Later after hearing of Martin’s suicide attempt she stands up to her mother, and her issues. She then takes Martin and Paulette, who is unhappy with her life and marriage, home with her. The next day Victoria initiates a romantic relationship with When Victoria gets home she finds Danielle, Paulette, and Martin in her kitchen, the atmosphere blissful. She asks Danielle a question:

VICTORIA. What are you guys doing?
DANIELLE. They’re teaching me how to make tamales.
VICTORIA. From scratch?
MARTIN. Is there any other way?
VICTORIA. No.  There really isn’t.
DANIELLE. How do you know when the dough is ready?
PAULETTE. Vickie calls it the water test.
VICTORIA. The secret is in the masa. When you think the dough is ready, drop it in a glass of cold water.
DANIELLE. Sink or Swim?
PAULETTE. If it floats to the top, it’s ready to be made into something incredible. (105-6)

In this conversation the tamale is mentioned again. This time it’s to show what viewers/readers have already witnessed: When the tamale (person) is ready, it is made into something incredible.  Once Victoria faces her issues, she was ready, and she is working on making her life and the lives of other people incredible. She’s giving her brother a chance to thrive, her best friend a chance to experience freedom and giving herself a chance at happiness with Danielle.  She’s ready to take on the world.
The title, Made From Scratch, is a reference to an all-encompassing metaphor in David Mathew Barnes’ screenplay.  The metaphor uses a tamale to show the characters and their various development through various plots. A good metaphor can sometimes be what pulls multiple plot points of a story together and add a little more punch. David-Matthew Barnes is skilled at writing metaphors.

Barnes, David Matthew. Made from Scratch.  N.d. Screenplay.

Monday, May 6, 2013


Thanks again Lynn Viehl for stopping by my blog and hosting this wonderful giveaway. I've had a lot of fun having you on my blog.  Hopefully we can do it again.  Now the moment everyone has been waiting for, the winner of the Giveaway is:


Send your information to Robin_bev at yahoo dot com. And we'll start working on getting your prize out to you.

Thanks everyone!

Saturday, May 4, 2013

Love of Reading

Had to write a few essays and thought I'd share what I came up with.  I could have added a lot more details to this particular one, perhaps enough to fill a book, but decided to focus on words and trigger books, which fit the essay topic better.  Here's what I wrote:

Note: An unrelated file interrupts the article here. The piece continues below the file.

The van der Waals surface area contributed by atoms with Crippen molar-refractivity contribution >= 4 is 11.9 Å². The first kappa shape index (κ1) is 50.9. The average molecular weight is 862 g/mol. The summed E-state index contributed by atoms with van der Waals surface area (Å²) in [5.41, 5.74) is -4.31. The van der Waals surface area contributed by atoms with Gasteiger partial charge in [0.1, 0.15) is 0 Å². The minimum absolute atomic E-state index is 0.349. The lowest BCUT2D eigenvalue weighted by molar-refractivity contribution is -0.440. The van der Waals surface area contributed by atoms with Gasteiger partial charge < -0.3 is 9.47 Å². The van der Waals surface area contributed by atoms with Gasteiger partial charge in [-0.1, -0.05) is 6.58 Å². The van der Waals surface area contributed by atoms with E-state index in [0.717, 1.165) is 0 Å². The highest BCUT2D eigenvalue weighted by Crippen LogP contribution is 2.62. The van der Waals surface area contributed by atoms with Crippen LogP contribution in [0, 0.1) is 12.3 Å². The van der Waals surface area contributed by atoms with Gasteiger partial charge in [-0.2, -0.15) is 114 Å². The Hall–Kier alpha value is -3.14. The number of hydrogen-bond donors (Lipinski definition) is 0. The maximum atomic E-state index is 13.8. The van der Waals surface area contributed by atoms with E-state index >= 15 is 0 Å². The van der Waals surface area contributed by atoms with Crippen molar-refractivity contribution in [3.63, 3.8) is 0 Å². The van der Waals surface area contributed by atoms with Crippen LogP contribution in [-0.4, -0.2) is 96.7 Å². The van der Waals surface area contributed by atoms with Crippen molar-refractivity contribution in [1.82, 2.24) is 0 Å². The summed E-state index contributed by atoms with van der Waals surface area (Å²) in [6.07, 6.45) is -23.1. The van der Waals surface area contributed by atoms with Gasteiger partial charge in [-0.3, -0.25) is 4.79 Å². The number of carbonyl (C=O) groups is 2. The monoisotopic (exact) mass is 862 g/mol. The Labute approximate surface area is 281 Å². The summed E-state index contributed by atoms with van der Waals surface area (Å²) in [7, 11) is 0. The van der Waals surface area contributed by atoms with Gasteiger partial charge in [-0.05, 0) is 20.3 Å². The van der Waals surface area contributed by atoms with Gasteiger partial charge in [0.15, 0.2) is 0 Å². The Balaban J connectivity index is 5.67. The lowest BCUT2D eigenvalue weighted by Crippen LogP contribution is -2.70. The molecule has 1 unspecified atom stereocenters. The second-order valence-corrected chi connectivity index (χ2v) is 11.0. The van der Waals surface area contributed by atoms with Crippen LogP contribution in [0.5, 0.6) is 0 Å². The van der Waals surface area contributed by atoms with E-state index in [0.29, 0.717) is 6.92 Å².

I learned to read early. I was two when I started recognizing words.  However, several moves and some horrible school systems resulted in me hating to read for several years.  My grandmother sent me a lot of books for my tenth birthday and out of complete boredom I decided to try reading one.  That one book hooked me and my family has never been able to get my nose out of a book for any length of time.

Shortly after re-developing my love of reading, I started going to my brother’s first grade class during my recess.  I would pull students out of class, especially my brother Drew, for a few minutes and have him or her read books to me.  At the age of ten I found I enjoyed helping people learn how to read more than running around outside. So I took advantage of the opportunity, every chance I had.

We moved several more times and my interests went elsewhere for a while. However my enjoyment of helping people read never stopped. I gave several people books I absolutely loved, despite knowing some of them hated reading. If they gave the book a chance, they usually started reading regularly.  As I grew older, I seemed to become increasingly skilled at identifying ‘trigger’ books for people.

I remember going to the bookstore, one of my favorite pastimes. My youngest brother, Cory, was with me, despite the fact you could barely get him to read anything.  He kind of wandered around, waiting for me to be done.  But, following some instinct, I went to the middle-grade books instead of my usual YA or even Adult Romance section.  There I found a book that, though I wouldn’t normally read, I thought Cory might enjoy.

With that thought I made a deal with Cory.  We’d each pay half for the book, about two dollars each, and share the book.  I’m not sure if I’d made Cory curious about the book enough for him to agree or if he simply thought he was helping me feed my addiction.  I may never know, but he agreed.